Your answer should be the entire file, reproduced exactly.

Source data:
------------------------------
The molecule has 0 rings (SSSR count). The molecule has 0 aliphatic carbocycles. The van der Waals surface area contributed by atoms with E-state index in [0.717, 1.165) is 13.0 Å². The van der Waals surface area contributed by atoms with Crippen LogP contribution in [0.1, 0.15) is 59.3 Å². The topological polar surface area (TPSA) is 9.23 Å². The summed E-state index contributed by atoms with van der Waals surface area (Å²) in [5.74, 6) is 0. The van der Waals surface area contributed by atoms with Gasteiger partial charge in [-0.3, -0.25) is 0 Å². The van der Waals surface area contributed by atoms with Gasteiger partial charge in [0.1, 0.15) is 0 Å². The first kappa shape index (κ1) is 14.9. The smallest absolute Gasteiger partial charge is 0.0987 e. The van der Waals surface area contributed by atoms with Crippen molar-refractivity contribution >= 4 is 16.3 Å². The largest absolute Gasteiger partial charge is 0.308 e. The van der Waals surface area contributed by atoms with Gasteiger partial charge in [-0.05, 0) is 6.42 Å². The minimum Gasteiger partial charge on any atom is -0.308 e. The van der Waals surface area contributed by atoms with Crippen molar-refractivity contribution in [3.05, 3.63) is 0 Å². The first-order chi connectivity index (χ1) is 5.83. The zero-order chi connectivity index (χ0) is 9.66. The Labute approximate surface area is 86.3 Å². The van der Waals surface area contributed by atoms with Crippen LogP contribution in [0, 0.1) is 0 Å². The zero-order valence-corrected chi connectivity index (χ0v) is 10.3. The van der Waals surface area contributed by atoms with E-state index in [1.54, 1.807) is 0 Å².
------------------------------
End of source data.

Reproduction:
The molecule has 0 rings (SSSR count). The molecule has 0 aliphatic carbocycles. The van der Waals surface area contributed by atoms with E-state index in [0.717, 1.165) is 13.0 Å². The van der Waals surface area contributed by atoms with Crippen LogP contribution in [0.1, 0.15) is 59.3 Å². The topological polar surface area (TPSA) is 9.23 Å². The summed E-state index contributed by atoms with van der Waals surface area (Å²) in [5.74, 6) is 0. The van der Waals surface area contributed by atoms with Gasteiger partial charge in [-0.3, -0.25) is 0 Å². The van der Waals surface area contributed by atoms with Gasteiger partial charge in [0.1, 0.15) is 0 Å². The first kappa shape index (κ1) is 14.9. The smallest absolute Gasteiger partial charge is 0.0987 e. The van der Waals surface area contributed by atoms with Crippen molar-refractivity contribution >= 4 is 16.3 Å². The largest absolute Gasteiger partial charge is 0.308 e. The van der Waals surface area contributed by atoms with Gasteiger partial charge in [-0.05, 0) is 6.42 Å². The minimum Gasteiger partial charge on any atom is -0.308 e. The van der Waals surface area contributed by atoms with Crippen molar-refractivity contribution in [3.05, 3.63) is 0 Å². The first-order chi connectivity index (χ1) is 5.83. The zero-order chi connectivity index (χ0) is 9.66. The Labute approximate surface area is 86.3 Å². The van der Waals surface area contributed by atoms with Crippen LogP contribution in [0, 0.1) is 0 Å². The zero-order valence-corrected chi connectivity index (χ0v) is 10.3. The van der Waals surface area contributed by atoms with E-state index in [1.54, 1.807) is 0 Å².